The Wedding Garment
"And when the king came in to see the guests, he saw there a man which had not on a wedding garment: And he saith unto him, Friend, how camest thou in hither not having a wedding garment? And he was speechless. Then said the king to the servants, Bind him hand and foot, and take him away, and cast him into outer darkness; there shall be weeping and gnashing of teeth. For many are called, but few are chosen."—Matthew 22:11-14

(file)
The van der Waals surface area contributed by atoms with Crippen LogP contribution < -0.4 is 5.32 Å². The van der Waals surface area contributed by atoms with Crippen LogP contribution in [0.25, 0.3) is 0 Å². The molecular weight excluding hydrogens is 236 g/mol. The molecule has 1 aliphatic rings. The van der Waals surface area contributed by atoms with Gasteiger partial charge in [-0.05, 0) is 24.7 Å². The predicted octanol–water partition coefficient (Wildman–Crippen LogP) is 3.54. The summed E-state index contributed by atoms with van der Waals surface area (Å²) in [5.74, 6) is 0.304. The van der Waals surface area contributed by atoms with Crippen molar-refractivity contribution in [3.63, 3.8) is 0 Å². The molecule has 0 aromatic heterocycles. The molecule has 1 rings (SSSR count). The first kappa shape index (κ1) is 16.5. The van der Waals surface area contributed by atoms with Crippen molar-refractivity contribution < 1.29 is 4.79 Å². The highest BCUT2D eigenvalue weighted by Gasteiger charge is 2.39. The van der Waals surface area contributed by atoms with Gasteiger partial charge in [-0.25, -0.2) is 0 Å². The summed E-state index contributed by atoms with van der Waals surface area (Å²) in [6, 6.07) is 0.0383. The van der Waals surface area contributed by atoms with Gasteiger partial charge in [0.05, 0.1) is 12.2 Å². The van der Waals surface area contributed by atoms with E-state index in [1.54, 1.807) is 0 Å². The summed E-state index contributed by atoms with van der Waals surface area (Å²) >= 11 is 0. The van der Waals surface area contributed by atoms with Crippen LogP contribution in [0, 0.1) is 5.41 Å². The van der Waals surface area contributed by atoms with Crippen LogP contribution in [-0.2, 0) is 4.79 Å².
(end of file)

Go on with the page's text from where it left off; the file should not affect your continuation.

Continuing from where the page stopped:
Apparently the parable of the marriage feast would have been complete without this addition, but there was infinite wisdom in appending this sequel. This is seen practically in the experience of the church of God. Those who are permitted to see large additions to the church will find this parable of the wedding garment to be singularly appropriate and timely. Whenever there is a revival and many are brought to Christ, it seems inevitable that at the same time a proportion of unworthy persons should enter the church. However diligent may be the oversight there will be pretenders creeping in unawares who have no true part or lot in the matter, and hence, when the preacher is most earnest for the ingathering of souls to Christ, he needs to couple therewith a holy jealousy, lest those who come forward to make a profession of faith should be moved by carnal motives, and should not really have given their hearts to God. We must use the net to draw in the many, but all are not good fishes that are taken therein. On the threshing floor of Zion the heap is not all pure wheat, the chaff is mingled with the grain, and therefore the winnowing fan is wanted. God's furnace is in Zion, and there is good need for it, for the gold is yet in the ore and needs to be separated from the dross. Wood, hay, and stubble building is quick work, but it is a waste of effort; we need continually to examine our materials, and see that we use only gold, silver, and precious stones. It is most needful in times of religious excitement, to remind men that godliness does not consist in profession, but must be proved by inward vitality and outward holiness. Everything will have to be tested by a heart-searching God, and if, when he comes to search us, we are found wanting, we shall be expelled even from the marriage feast itself; for there is a way to hell from the very gates of heaven. In a word, it is well for all to be reminded that the enemies of the great King are not only outside the church, but they are even in it; while a part refuse to come to the wedding of his Son, others press into the banquet and are still his foes. May God grant that this subject may have a heart-searching effect. May it be as the north wind when it blows through the marrow of the bones. May it lead us to desire to be searched and tried of God, whether we are truly in the faith, or are reprobates in his esteem.